The Trinity of modern war at work in Afghanistan (more evidence that amnesia is a required to be an American geopol expert)

Surprise!  We’re recruiting milita to help in Afghanistan.  It’s a new tactic, just as it was in Iraq and Vietnam.  It’s a direct violation of the COIN manual (FM 3-24), with its tiresome emphasis on building the legitimacy of the local puppet government.  But then that was just a facade anyway, a trick to build support for the war.

Some of the recent articles about supporting militia in Afghanistan:

  1. Afghan Militias Battle Taliban With Aid of U.S.“, New York Times, 21 November 2009 – Superficial.
  2. US pours millions into anti-Taliban militias in Afghanistan“, The Guardian, 22 November 2009 — Reminder of our 1980’s efforts to build militia.
  3. All Politics Is Tribal – Obama’s Afghanistan strategy should team our soldiers with their militias“, Fred Kaplan, Slate, 23 November 2009 — Cheerleading.

Despite these largely amnesiac articles, use of militia is a core component of America’s standard playbook for insurgency warfare.  As described in this 13 July 2009 article from the FM archives.

The trinity of modern warfare at work in Afghanistan

Clausewitz spoke of a trinity of the people, the government, and the military.  The rise to dominance of fourth generation warfare has made this conceptually useless, providing only a perspective from which to see how the world has changed.  During the past 60 years a new trinity of modern war has emerged for armies fighting in foreign lands.  Chet Richards discovered it, looking at the similarities between the Vietnam and Iraq Wars — but it applies to most foreign wars.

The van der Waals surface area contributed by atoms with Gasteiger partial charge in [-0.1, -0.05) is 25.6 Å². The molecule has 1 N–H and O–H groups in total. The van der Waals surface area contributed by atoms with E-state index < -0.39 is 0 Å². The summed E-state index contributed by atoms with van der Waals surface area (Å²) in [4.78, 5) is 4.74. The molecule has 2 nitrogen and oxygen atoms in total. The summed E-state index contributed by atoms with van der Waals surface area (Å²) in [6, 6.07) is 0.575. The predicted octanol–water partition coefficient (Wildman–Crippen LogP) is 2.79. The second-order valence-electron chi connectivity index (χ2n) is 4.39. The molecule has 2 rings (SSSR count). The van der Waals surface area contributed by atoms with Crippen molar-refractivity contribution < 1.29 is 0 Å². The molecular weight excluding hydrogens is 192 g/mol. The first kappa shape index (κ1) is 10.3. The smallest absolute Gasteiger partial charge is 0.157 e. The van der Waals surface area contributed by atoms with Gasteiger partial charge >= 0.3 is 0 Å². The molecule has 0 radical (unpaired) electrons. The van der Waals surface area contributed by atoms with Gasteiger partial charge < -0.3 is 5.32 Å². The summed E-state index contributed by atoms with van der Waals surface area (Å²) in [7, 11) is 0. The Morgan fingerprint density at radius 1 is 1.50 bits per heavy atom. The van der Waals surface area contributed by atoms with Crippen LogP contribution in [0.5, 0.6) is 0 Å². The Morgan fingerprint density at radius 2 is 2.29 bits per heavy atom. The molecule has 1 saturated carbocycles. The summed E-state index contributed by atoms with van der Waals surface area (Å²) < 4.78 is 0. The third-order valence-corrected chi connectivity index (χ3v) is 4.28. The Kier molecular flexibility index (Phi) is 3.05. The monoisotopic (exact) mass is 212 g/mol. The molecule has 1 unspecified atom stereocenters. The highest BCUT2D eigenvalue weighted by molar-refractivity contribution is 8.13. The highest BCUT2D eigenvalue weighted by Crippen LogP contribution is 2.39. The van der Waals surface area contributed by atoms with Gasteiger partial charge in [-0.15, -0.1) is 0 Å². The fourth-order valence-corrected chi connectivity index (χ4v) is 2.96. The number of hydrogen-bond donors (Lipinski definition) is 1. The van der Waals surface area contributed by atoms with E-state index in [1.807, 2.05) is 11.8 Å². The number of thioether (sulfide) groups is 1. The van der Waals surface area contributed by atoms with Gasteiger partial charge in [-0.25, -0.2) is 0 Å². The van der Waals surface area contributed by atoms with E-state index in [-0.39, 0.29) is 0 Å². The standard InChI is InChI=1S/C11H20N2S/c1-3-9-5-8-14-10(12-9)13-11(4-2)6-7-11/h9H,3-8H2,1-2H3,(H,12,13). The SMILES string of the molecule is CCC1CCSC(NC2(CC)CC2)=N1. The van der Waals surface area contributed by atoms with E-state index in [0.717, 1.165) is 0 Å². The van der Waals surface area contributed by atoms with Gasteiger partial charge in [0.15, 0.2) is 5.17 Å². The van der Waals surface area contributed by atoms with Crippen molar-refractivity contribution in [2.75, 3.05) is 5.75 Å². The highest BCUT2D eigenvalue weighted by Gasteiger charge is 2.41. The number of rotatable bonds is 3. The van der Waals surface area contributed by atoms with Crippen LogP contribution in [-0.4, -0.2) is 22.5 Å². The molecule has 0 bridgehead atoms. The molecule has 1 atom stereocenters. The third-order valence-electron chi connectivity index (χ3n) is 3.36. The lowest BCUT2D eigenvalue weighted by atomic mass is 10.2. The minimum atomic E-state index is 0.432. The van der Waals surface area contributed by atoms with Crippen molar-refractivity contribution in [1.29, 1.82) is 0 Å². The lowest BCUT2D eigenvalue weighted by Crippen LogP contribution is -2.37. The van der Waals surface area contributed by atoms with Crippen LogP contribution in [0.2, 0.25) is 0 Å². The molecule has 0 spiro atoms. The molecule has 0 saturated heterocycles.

Modern armed forces, whether of developed or undeveloped nations, tend to rely on a trinity of operational methods.  None of these are new of course (almost nothing is new in war, it’s all a matter of combinations and emphasis).

  1. Popular front militia
  2. Massive firepower on civilians
  3. Sweep and destroy missions

Also interesting is that armies tend to re-discover these 3 methods, dressing them up in the fancy terminology befitting radical innovations.  Let’s take a quick look at each.

(1)  Popular Front Militia

Popular front militia were a core component of our fighting in Southeast Asia, but when we recruit local militia in Iraq it’s COIN — new, new, new.   And of course that’s a staple of our fighting in Afghanistan, as seen in these posts by Joshua Foust at Registan (an essential site for following the increasingly important conflicts in Central Asia):

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